Lynne Kiesling offers a lengthy discussion of water privatization, with useful links. I have long thought that water is one of the tough cases for market economics. It is hard to imagine having two sets of pipes built to your home and thus it is difficult to see how competition would operate. Even Milton Friedman, to the best of my knowledge, never came out for laissez-faire for water. An obvious option is to have the pipes regulated, but allow competing carriers within a single piping network. You then have to regulate access to the piping network, and regulate the pricing of that access. Furthermore you must make sure that some institution has sufficient incentive to maintain the value of the piping network, comparable issues have proven problematic in the case of electricity. Managed competition may prove a better form of regulation than municipal ownership, or a vertically integrated natural monopoly, but it is regulation nonetheless. And unlike with electricity, it is hard to see decentralized provision of water becoming the norm anytime in the near future. Electricity offers options such as batteries, solar power, and private generators. Water without pipes is simply hard to live with, get ready to carry buckets on your head.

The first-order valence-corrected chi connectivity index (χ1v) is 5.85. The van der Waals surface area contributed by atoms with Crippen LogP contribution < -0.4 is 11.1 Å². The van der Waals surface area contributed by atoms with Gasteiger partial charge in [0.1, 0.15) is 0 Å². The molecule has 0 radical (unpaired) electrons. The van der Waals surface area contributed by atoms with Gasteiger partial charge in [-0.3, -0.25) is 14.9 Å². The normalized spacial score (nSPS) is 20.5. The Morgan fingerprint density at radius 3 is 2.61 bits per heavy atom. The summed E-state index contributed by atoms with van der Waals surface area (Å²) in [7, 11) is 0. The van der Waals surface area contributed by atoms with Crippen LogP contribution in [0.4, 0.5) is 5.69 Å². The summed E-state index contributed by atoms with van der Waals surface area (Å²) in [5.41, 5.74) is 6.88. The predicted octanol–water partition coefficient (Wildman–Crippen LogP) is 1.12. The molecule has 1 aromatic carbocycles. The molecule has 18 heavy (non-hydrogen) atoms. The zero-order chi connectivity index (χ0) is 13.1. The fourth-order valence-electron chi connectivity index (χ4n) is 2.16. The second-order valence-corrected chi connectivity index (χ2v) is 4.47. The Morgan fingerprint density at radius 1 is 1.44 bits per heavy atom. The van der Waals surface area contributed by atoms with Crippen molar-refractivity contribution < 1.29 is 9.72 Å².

Nonetheless a good case can be made for the private provision of water, with unregulated pricing, in very poor developing countries, such as much of Africa. Let any private supplier sell water at any price the market will bear. Yes this sounds drastic, but the harsh reality is that otherwise many Africans have no access to piped water in the first place. Even a monopoly price is better than carrying that bucket on your head, and don’t forget that well water can cost ten or twenty times the price of piped water. I recall once reading that if the cure for AIDS were a simple glass of clean water, many Africans still would have no chance.
The problem remains that charging for water is problematic in many developing countries. Property rights are poorly defined and people are not used to paying for municipal services. If you set up water piping to the very poor and tried to collect fees in return, many people simply would not pay and legal recourse would be unclear. What can you do, report them to a credit bureau? Attach their wages? You can see the problems. Right now we know that progress in the water sector will be slow at best.